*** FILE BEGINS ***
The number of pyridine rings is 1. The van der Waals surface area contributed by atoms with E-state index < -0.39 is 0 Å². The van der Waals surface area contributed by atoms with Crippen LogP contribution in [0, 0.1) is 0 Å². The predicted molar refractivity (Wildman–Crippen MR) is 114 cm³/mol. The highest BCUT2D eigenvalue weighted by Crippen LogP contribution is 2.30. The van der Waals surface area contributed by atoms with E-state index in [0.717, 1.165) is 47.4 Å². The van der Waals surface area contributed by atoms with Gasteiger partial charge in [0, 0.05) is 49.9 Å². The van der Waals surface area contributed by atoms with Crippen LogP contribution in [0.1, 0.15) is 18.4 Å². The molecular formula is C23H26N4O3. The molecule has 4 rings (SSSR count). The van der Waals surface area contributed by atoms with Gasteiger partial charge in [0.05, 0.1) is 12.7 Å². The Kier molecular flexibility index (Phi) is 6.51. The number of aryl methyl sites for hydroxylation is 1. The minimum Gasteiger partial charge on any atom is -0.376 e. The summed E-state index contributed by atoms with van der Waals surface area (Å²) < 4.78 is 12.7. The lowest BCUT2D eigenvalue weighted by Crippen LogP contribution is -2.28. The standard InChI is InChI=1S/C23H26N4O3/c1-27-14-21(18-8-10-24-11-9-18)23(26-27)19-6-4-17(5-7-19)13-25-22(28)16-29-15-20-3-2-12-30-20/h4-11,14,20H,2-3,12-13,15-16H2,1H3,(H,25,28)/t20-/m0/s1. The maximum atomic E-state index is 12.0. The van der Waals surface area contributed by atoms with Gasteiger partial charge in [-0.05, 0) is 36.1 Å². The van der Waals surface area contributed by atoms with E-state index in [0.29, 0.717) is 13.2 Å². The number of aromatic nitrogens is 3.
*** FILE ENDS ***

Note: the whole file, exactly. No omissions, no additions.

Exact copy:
The number of pyridine rings is 1. The van der Waals surface area contributed by atoms with E-state index < -0.39 is 0 Å². The van der Waals surface area contributed by atoms with Crippen LogP contribution in [0, 0.1) is 0 Å². The predicted molar refractivity (Wildman–Crippen MR) is 114 cm³/mol. The highest BCUT2D eigenvalue weighted by Crippen LogP contribution is 2.30. The van der Waals surface area contributed by atoms with E-state index in [0.717, 1.165) is 47.4 Å². The van der Waals surface area contributed by atoms with Gasteiger partial charge in [0, 0.05) is 49.9 Å². The van der Waals surface area contributed by atoms with Crippen LogP contribution in [0.1, 0.15) is 18.4 Å². The molecular formula is C23H26N4O3. The molecule has 4 rings (SSSR count). The van der Waals surface area contributed by atoms with Gasteiger partial charge in [0.05, 0.1) is 12.7 Å². The Kier molecular flexibility index (Phi) is 6.51. The number of aryl methyl sites for hydroxylation is 1. The minimum Gasteiger partial charge on any atom is -0.376 e. The summed E-state index contributed by atoms with van der Waals surface area (Å²) < 4.78 is 12.7. The lowest BCUT2D eigenvalue weighted by Crippen LogP contribution is -2.28. The standard InChI is InChI=1S/C23H26N4O3/c1-27-14-21(18-8-10-24-11-9-18)23(26-27)19-6-4-17(5-7-19)13-25-22(28)16-29-15-20-3-2-12-30-20/h4-11,14,20H,2-3,12-13,15-16H2,1H3,(H,25,28)/t20-/m0/s1. The maximum atomic E-state index is 12.0. The van der Waals surface area contributed by atoms with Gasteiger partial charge in [-0.05, 0) is 36.1 Å². The van der Waals surface area contributed by atoms with E-state index in [0.29, 0.717) is 13.2 Å². The number of aromatic nitrogens is 3.